{
		if (!_validation.IsAvailable(cmd.ProductId)) {
			throw new InvalidOperationException("Cannot receive inventory");
		}

		// Receive Product into Inventory
		var inventory = _repository.GetById(cmd.ProductId);
		inventory.Receive(cmd.Quantity, cmd.UnitCost);
	}

	public Handle(RemoveInventory cmd)
	{
		// Remove product from inventory
		var inventory = _repository.GetById(cmd.ProductId);
		inventory.RemoveInventory(cmd.Quantity);

		// Pub/Sub to notify other bounded context of inventory removal
		_bus.Send(new InventoryRemovedMessage(cmd.InventoryId));
	}
}

In this simplified example, IRepository is used in both Handle() methods. However, IBus & IValidateInventory are both only used in one method each.

Instead of passing the dependencies via constructor, pass the required dependencies to the method that requires it.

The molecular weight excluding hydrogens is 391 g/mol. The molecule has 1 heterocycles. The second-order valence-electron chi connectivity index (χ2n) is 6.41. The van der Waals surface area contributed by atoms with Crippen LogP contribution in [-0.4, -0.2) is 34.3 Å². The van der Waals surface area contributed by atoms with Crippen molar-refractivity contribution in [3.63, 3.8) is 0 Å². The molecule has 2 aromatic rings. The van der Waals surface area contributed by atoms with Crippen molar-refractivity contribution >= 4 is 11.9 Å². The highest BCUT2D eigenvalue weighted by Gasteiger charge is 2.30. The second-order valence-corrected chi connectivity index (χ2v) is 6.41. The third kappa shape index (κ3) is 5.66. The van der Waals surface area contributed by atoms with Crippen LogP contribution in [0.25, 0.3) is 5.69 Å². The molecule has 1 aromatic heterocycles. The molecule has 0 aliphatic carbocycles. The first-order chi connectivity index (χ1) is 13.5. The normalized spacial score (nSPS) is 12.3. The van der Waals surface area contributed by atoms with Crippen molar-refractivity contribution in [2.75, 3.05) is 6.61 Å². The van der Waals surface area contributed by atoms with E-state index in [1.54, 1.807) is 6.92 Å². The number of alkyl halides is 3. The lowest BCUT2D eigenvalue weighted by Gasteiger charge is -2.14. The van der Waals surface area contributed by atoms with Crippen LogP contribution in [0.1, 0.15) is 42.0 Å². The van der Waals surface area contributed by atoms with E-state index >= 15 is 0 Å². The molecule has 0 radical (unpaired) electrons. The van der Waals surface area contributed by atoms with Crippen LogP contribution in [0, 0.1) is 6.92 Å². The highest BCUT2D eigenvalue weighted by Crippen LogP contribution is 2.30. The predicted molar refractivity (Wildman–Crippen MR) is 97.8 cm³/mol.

class InventoryHandler
{
	private readonly IRepository _repository;
	
	public InventoryHandler(IRepository repository)
	{
		_repository = repository;
	}

	public void Handle(IValidateInventory validation, ReceiveInventory cmd)
	{
		if (!validation.IsAvailable(cmd.ProductId)) {
			throw new InvalidOperationException("Cannot receive inventory");
		}

		// Receive Product into Inventory
		var inventory = _repository.GetById(cmd.ProductId);
		inventory.Receive(cmd.Quantity, cmd.UnitCost);
	}

	public Handle(IBus bus, RemoveInventory cmd)
	{
		// Remove product from inventory
		var inventory = _repository.GetById(cmd.ProductId);
		inventory.RemoveInventory(cmd.Quantity);

		// Pub/Sub to notify other bounded context of inventory removal
		bus.Send(new InventoryRemovedMessage(cmd.InventoryId));
	}
}

 

Nested Dependencies